And now for something completely different.
There was a time, children, when computers didn’t exist. And when they did exist (hello, Colossus) but were far from commonplace. People getting telephones at home, or even, gasp, televisions were new and exciting events. The radio was made of wood, and rather more listened to (perhaps due to the absence of TV, or because the people had better accents).
But what about calculators? Think of a calculator and you think of perhaps an app, or an electronic calculator, whether a simple everyday one or a swankier scientific version.
But what if those don’t exist? Well, you can work it out in your head.
Or you could use a mechanical calculator. The one pictured is the Curta, designed by Curt Herzstark. Born in 1902, he was an Austrian and son of a Jewish father. He’d completed the Curta’s design by 1938 but the Nazi annexation of Austria rather put the kibosh on production plans. He was ordered to make devices for the German army, until he was arrested in 1943 and sent to a concentration camp. Despite the less than ideal circumstances, Herzstark was able to redraw the designs from memory whilst in the concentration camp.
The mechanical calculator he created is similar in dimensions to a cylindrical deodorant can, albeit perhaps 2/3 the height and with a slightly larger diameter. It comes in an airtight two-part container.
I am not an engineer (the people who used the Curta perhaps the most), or a mathematician, but I must admit I found it to be not very intuitive (I’ve provided links to a few helpful Youtube videos at the end of this article). There is a series of movable switches running around the lower part of the cylinder. On the top is a handle that can be rotated either in the up or down position, with a separate ring that can be rotated (with the top part raised, this resets the device).
Turning the handle is curiously satisfying, like grinding a pepper mill full of numbers.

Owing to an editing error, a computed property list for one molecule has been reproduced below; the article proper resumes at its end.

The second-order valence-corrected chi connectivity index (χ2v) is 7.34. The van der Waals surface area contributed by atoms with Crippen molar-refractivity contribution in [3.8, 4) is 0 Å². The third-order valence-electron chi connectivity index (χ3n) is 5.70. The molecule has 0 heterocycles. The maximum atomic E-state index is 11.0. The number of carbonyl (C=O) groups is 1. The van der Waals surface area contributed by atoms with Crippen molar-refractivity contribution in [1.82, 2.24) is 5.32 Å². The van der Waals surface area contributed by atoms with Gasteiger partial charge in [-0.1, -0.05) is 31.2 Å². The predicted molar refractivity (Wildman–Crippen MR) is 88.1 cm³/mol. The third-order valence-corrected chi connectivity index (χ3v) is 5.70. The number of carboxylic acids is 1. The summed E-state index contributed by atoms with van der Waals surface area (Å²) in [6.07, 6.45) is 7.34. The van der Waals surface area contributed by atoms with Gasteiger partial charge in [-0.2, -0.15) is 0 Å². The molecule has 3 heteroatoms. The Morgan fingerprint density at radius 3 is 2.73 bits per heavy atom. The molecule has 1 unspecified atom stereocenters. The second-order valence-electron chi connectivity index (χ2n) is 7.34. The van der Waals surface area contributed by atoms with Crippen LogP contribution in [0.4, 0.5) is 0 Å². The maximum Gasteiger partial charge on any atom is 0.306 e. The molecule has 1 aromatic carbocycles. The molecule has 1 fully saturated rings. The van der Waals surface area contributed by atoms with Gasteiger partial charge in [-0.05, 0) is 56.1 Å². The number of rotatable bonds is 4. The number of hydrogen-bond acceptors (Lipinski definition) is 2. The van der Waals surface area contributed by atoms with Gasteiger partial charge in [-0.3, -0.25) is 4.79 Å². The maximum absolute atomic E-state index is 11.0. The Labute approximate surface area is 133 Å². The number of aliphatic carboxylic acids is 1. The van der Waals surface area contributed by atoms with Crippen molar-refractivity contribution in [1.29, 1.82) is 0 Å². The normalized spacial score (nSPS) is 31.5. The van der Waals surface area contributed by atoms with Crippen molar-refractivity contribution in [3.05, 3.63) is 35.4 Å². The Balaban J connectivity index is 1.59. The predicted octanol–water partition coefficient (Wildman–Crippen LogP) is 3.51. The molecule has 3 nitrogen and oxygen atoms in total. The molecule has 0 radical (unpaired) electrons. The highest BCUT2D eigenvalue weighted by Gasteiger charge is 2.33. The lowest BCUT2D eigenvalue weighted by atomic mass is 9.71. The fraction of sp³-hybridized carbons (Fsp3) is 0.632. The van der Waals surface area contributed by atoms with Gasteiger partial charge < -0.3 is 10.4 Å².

It turns out the switches on the lower part are for integers to add, subtract, multiply or divide. Turning the handle in the down position is for addition, in the raised position it subtracts. The number currently worked upon is indicated once an initial calculation (addition) has been made. So, the switches might be flipped to 1 0 2 4 at the bottom, the handle turned, and 1024 shows up on the top. A second turn adds the same again, yielding 2048. Multiplying small numbers is simply a matter of repeated additions.
For a larger multiplication, such as 2048 by 299, the upper part of the calculator is raised, and rotated so that the 2048 at the bottom (movable switches) is entered in the hundreds rather than units. This adds 204800 to 2048 (so, a multiplication by 101). Repeated twice is multiplication by 301. The top part is raised again and returned to the units, and the handle raised to the subtraction position. A double rotation removes 2048 twice, giving us 612352. As well as this, correct, answer, the multiplication factor (299) is shown on the upper part (in a silver rather than black area). [Experimentation reveals that if you subsequently alter the switches number, this is not taken account of. So, doubling to 4096 and adding once increases the count to 300].
Anyway, it’s an interesting little thingummyjig, and I thought people into engineering, history, or creative writing might be intrigued to learn about a calculator that doesn’t need any fancy electricity to get its business done.
Youtube links: https://www.youtube.com/watch?v=_KomtGXzT3o